The southern multimammate rat is currently being bred in the US and Canada as a replacement food source for reptiles, replacing the brown rat as a viable food source for picky eaters. It is also recognized as one of the natural food sources for ball pythons. They are also being used for stomach cancer research, among other ailments. Europeans have begun breeding them for companion animal use, namely in Germany and England. This trend is also catching, slowly, in the US and Canada.[citation needed]

Only recently has it been introduced to the pet trade, and is more often kept as a feeder rodent for snakes than as a pet.

References[edit]

  1. ^ Sands, Arthur F.; Matthee, Sonja; Mfune, John K. E.; Matthee, Conrad A. (2015-01-01). "The influence of life history and climate driven diversification on the mtDNA phylogeographic structures of two southern African Mastomys species (Rodentia: Muridae: Murinae)". Biological Journal of the Linnean Society. 114 (1): 58–68. ISSN 1095-8312. doi:10.1111/bij.12397. 
  2. ^ Codron, Jacqueline; Duffy, Kevin J.; Avenant, Nico L.; Sponheimer, Matt; Leichliter, Jennifer; Paine, Oliver; Sandberg, Paul; Codron, Daryl (2015-06-01). "Stable isotope evidence for trophic niche partitioning in a South African savanna rodent community". Current Zoology. 61 (3): 397–411. ISSN 1674-5507. doi:10.1093/czoolo/61.3.397. 
  3. ^ Avenant, Nico (2011-12-21). "The potential utility of rodents and other small mammals as indicators of ecosystem 'integrity' of South African grasslands". Wildlife Research. 38 (7). ISSN 1448-5494. doi:10.1071/wr10223. 
  4. ^ Kruppa, T. F.; Iglauer, F; Ihnen, E; Miller, K; Kunstyr, I (1990). "Mastomys natalensis or Mastomys coucha. Correct species designation in animal experiments". Tropical Medicine and Parasitology. 41 (2): 219–20. PMID 2382103.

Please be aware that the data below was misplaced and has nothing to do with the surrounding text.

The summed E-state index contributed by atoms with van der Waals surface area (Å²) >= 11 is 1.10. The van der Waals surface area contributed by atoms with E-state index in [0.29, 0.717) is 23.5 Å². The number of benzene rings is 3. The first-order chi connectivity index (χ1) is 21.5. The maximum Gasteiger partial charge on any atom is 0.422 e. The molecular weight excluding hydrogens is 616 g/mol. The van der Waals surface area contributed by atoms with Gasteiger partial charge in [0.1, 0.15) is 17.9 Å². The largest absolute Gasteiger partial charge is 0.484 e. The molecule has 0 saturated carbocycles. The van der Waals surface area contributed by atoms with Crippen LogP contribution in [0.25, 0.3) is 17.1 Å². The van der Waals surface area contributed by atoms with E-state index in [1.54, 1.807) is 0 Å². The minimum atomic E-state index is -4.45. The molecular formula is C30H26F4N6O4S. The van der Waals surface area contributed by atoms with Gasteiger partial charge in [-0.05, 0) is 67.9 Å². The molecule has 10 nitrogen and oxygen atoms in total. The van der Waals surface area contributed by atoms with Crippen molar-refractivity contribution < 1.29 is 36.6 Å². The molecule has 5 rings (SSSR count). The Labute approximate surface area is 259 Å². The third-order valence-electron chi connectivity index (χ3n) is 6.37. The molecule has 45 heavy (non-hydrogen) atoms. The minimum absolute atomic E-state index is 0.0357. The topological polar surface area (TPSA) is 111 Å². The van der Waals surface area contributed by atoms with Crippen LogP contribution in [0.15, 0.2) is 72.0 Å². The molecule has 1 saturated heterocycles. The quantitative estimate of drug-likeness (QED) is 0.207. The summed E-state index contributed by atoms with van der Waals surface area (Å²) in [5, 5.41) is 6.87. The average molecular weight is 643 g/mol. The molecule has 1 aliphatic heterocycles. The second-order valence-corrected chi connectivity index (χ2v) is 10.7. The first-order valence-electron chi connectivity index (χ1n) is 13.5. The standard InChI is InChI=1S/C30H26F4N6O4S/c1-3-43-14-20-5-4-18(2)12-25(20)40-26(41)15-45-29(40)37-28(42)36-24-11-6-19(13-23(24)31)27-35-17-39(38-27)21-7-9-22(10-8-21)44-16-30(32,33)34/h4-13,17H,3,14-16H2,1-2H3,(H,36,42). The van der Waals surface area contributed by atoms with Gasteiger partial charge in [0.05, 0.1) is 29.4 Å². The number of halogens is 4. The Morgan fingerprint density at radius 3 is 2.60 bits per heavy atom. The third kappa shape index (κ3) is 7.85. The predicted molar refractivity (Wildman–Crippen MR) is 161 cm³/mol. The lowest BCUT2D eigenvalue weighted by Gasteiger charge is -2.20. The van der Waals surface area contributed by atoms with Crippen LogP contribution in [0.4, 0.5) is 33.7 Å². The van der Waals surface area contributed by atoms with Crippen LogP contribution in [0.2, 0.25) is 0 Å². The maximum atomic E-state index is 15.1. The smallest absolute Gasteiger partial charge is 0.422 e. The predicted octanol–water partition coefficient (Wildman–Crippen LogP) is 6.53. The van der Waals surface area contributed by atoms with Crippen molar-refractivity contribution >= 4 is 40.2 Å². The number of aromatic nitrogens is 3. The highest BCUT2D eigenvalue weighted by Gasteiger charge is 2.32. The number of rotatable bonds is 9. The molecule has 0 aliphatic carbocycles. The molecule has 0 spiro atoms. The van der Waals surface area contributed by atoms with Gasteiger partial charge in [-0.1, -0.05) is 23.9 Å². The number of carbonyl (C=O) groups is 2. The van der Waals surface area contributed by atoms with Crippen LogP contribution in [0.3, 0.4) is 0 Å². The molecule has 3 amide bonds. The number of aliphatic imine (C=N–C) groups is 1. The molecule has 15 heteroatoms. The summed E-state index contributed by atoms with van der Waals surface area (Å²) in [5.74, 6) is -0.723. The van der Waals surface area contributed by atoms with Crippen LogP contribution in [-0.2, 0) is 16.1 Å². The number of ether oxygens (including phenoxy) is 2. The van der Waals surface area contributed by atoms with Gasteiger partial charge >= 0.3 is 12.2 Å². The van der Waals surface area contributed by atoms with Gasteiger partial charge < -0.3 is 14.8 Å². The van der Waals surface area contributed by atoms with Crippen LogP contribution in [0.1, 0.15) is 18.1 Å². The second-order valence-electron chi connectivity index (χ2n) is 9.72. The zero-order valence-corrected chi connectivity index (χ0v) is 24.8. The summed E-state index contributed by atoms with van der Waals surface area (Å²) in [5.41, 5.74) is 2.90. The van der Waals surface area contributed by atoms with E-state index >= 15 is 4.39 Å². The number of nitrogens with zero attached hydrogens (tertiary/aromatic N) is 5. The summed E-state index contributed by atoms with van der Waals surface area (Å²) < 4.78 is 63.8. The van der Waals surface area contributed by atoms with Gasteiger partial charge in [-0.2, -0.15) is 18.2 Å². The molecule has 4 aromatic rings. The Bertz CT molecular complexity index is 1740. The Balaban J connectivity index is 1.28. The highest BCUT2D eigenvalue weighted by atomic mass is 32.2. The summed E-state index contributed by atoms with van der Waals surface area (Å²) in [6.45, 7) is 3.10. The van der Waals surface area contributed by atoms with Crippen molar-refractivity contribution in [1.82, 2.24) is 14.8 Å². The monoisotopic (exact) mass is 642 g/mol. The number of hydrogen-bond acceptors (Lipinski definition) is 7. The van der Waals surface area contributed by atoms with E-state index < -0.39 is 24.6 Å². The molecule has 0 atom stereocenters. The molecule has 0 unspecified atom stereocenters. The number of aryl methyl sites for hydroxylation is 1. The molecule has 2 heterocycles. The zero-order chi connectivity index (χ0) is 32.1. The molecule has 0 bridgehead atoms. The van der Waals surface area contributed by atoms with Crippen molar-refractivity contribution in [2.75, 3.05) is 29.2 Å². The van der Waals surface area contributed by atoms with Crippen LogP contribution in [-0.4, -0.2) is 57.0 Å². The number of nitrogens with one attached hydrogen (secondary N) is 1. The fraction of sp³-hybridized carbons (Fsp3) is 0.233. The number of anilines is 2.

5. ^ Vinzón, Sabrina E.; Braspenning-Wesch, Ilona; Müller, Martin; Geissler, Edward K.; Nindl, Ingo; Gröne, Hermann-Josef; Schäfer, Kai; Rösl, Frank (2014-02-20). "Protective Vaccination against Papillomavirus-Induced Skin Tumors under Immunocompetent and Immunosuppressive Conditions: A Preclinical Study Using a Natural Outbred Animal Model". PLOS Pathogens. 10 (2): e1003924. ISSN 1553-7374. PMC 3930562Freely accessible. PMID 24586150. doi:10.1371/journal.ppat.1003924. 
  6. ^ Kushwaha, Susheela; Singh, Prashant Kumar; Rana, Ajay Kumar; Misra-Bhattacharya, Shailja (2013-08-28). "Immunization of Mastomys coucha with Brugia malayi Recombinant Trehalose-6-Phosphate Phosphatase Results in Significant Protection against Homologous Challenge Infection". PLOS ONE. 8 (8): e72585. ISSN 1932-6203. PMC 3755969Freely accessible. PMID 24015262. doi:10.1371/journal.pone.0072585. 
  7. ^ Kalani, Komal; Kushwaha, Vikas; Sharma, Pooja; Verma, Richa; Srivastava, Mukesh; Khan, Feroz; Murthy, P. K.; Srivastava, Santosh Kumar (2014-11-06). "In Vitro, In Silico and In Vivo Studies of Ursolic Acid as an Anti-Filarial Agent". PLOS ONE. 9 (11): e111244. ISSN 1932-6203. PMC 4222910Freely accessible. PMID 25375886. doi:10.1371/journal.pone.0111244. 

Further reading[edit]